In my mind, it had all the makings of a convincing Master Card commercial.

One night's stay at a hotel: $90
Money for gas: $40
Souvenir school sweatshirt: $30
Convincing your daughter to get into mechanical engineering: Priceless.

Unfortunately, that last part never happened. The attempt was certainly there, but the other mind was not willing to listen.

As a result, I failed miserably in trying to persuade my soon-to-be college freshman daughter to look into an engineering degree at Purdue University.

After all, the Purdue Schools of Engineering are consistently ranked among the best in the country. Also, the schools' programs to recruit, retain, and place women and minority students are regarded as some of the best in the country.

I know. I did my homework before we left for a recent campus visit to West Lafayette, Ind. While daughter had thoughts of exploring only the liberal arts offerings, dad had visions of pushing her to career opportunities in this industry.

No ‘Ands' Or ‘Ifs,' But Plenty Of ‘Buts'

Opportunity first knocked while passing through Purdue Memorial Union, on the way to the Stewart Center. Many civil, as well as mechanical, engineering students were seated on the floor, sketching various building segments and architectural structures. At least the scene piqued her attention - for at least a minute.

"What are they doing?" my daughter asked.

"Those are mechanical engineering students," I answered. "Since you like to draw, that would be an excellent field ..."

"No way," was the quick response.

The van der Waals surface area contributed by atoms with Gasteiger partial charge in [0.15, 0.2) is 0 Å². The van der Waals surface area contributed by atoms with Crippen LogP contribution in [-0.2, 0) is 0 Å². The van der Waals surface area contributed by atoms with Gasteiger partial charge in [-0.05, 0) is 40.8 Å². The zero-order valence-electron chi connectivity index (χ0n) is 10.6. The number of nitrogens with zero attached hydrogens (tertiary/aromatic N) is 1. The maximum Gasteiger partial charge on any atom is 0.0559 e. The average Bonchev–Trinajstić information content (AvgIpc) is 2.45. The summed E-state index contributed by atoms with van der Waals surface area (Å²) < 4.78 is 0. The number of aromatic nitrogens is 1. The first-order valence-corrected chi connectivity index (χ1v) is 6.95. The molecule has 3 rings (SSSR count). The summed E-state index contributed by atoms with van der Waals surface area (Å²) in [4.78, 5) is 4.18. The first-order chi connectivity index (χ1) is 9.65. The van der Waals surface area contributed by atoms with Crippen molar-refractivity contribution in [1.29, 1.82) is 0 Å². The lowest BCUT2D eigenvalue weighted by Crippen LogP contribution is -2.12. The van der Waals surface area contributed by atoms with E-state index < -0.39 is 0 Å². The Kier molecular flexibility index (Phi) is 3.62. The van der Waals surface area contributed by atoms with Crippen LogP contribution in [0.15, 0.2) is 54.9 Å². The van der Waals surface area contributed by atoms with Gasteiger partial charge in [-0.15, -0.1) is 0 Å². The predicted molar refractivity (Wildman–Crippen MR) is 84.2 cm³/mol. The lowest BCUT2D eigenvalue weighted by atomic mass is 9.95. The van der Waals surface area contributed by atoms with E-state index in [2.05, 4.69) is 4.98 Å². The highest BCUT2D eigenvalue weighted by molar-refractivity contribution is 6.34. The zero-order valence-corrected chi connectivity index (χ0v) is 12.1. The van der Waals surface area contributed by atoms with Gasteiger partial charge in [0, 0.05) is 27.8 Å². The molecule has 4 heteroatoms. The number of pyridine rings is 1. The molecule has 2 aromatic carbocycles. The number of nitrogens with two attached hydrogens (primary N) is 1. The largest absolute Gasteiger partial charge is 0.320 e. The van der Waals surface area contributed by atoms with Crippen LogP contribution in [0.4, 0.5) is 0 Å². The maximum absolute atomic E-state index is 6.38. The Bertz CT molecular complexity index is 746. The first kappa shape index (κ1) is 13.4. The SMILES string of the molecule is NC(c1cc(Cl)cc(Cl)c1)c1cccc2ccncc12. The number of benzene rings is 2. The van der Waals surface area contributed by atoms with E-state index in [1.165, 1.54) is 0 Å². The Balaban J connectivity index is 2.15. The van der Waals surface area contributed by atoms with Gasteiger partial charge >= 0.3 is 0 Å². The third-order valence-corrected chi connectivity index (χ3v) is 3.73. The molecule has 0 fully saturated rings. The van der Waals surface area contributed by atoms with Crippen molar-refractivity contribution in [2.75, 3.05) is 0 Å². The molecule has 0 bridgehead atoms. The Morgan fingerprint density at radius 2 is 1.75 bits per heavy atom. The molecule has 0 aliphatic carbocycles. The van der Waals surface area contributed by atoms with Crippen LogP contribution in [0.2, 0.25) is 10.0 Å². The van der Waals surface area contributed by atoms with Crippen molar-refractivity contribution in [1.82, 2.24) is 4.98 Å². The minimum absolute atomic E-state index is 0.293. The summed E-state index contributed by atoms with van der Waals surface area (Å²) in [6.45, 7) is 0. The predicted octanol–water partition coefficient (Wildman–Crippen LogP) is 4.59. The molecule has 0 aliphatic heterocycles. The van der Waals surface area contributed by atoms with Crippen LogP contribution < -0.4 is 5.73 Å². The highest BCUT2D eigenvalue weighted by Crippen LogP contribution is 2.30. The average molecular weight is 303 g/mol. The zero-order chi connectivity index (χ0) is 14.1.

"But you haven't even ..."

"No, Dad. Forget it."

"But ..."

"No. I'm not into math and sciences ..."

"But ..."

"Do you want me to get into something that I won't like?"

"But ..."

It was to be that kind of day. A "Kodak moment"? Naw, it was more like teenage tune out time.

During the guided tour of the campus, the Mechanical Engineering Building was pointed out. I gave my daughter a wink. In return, I got a nasty look. Great.

Speechless Over Speech

During lunch, I tried to point out the importance of how homes, office buildings, industrial plants, airplanes, cars, and computer technology all rely on complex HVACR systems to create and maintain safe, healthy, and comfortable living and working environments.

I tried to explain that many industrial, medical, technical, and commercial processes also depend on sophisticated heating, cooling, air quality, and ventilation systems. I tried to convince her that HVACR people are problem solvers - experts who contribute to making equipment work better, more efficiently, quicker, and less expensively.

In my eyes, this was a great speech. To her, though ...

"Dad, you talked about this before," she said. "My answer is the same. I am not interested. You talked before about being a contractor, but that's not me. I know there are plenty of jobs for a service technician, too. You told me that before, but I'm not interested. I already told you that. How much plainer can I get?"

One More Chance?

So as not to ruin the entire visit, I went along with my daughter to explore the Psychology Department, the Art Department, and other liberal arts offerings. It was frustrating, but then what can a parent do? I know other contractors have informed me that they tried to convince their son or daughter to tap into this ever-growing industry, but received the cold shoulder. That did not make me feel any better, though.

On the way home, I wondered if my father felt as helpless as I felt. He had four sons, but not one opted to take over his television sales and repair business. It wasn't for me. This is exactly what my daughter was saying, rather emphatically.

By the time we pulled into the driveway late at night, I felt that I had somehow betrayed this industry. But then came this flicker of hope, after I shut off the car.

"What other colleges are on your ‘must-visit' list?" I asked calmly, opening the car door.

"Well, I want to see Michigan State, Ferris State ..."

Ferris State? Ferris State? Hmmm. The wheels began turning again.

Because this school located in Big Rapids, Mich., is nationally known for its HVACR programs, there is hope again.

Mark Skaer is editor-in-chief. He can be reached at 248-244-6446, 248-362-0317 (fax), or

Publication date: 03/01/2004